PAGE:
Let circumstance be breeze. At once:
shells rush, rub ocean, is it sure
or is it unsure? You are unsure
then sure. On shore, then are shore. Sink, shell,
not once as one but down to one ten thousand
thousand ones. Now you are thought
approaching thought. A thought that moves
like breeze, not surf—an end-slow
breeze near not. Once, inland,
where the breeze moves so, was ocean.
Once you think it through some
ten thousand thousand years, you’ll understand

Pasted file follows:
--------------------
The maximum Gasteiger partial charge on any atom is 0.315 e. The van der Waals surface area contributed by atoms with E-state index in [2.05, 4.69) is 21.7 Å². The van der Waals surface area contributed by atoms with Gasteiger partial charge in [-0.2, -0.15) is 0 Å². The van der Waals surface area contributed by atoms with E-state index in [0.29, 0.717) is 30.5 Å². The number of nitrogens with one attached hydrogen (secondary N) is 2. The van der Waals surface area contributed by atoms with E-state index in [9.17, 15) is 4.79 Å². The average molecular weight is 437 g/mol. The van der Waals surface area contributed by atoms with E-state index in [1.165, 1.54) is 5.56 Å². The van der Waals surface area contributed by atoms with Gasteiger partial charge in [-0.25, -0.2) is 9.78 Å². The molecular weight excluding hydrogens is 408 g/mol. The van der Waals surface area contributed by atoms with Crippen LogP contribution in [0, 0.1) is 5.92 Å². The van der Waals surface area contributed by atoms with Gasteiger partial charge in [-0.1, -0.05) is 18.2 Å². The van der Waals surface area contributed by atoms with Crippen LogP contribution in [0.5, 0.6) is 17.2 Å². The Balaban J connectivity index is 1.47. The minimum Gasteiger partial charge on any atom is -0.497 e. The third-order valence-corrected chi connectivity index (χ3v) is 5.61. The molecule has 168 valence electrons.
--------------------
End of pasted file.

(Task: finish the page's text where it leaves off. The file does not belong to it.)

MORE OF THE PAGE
that, not vague or me. Will that be memory,
as-if-remembering a moist body-in-body accreting
ideas once home, once heaven settled
to routine, you, set longer
than that body’s set of days, the shape which gave
you shape you gave shape to?
What are you now? What are you? At the edge
of permeant being, ages roll
your thought, you, down to its subsumed selves—
its heart is you, its trying
is what you think surety is: unsurely.
“Cowrie Apostrophe” originally appeared in Chelsea magazine, and then in What Remains, a chapbook published by the Poetry Society of America (2005).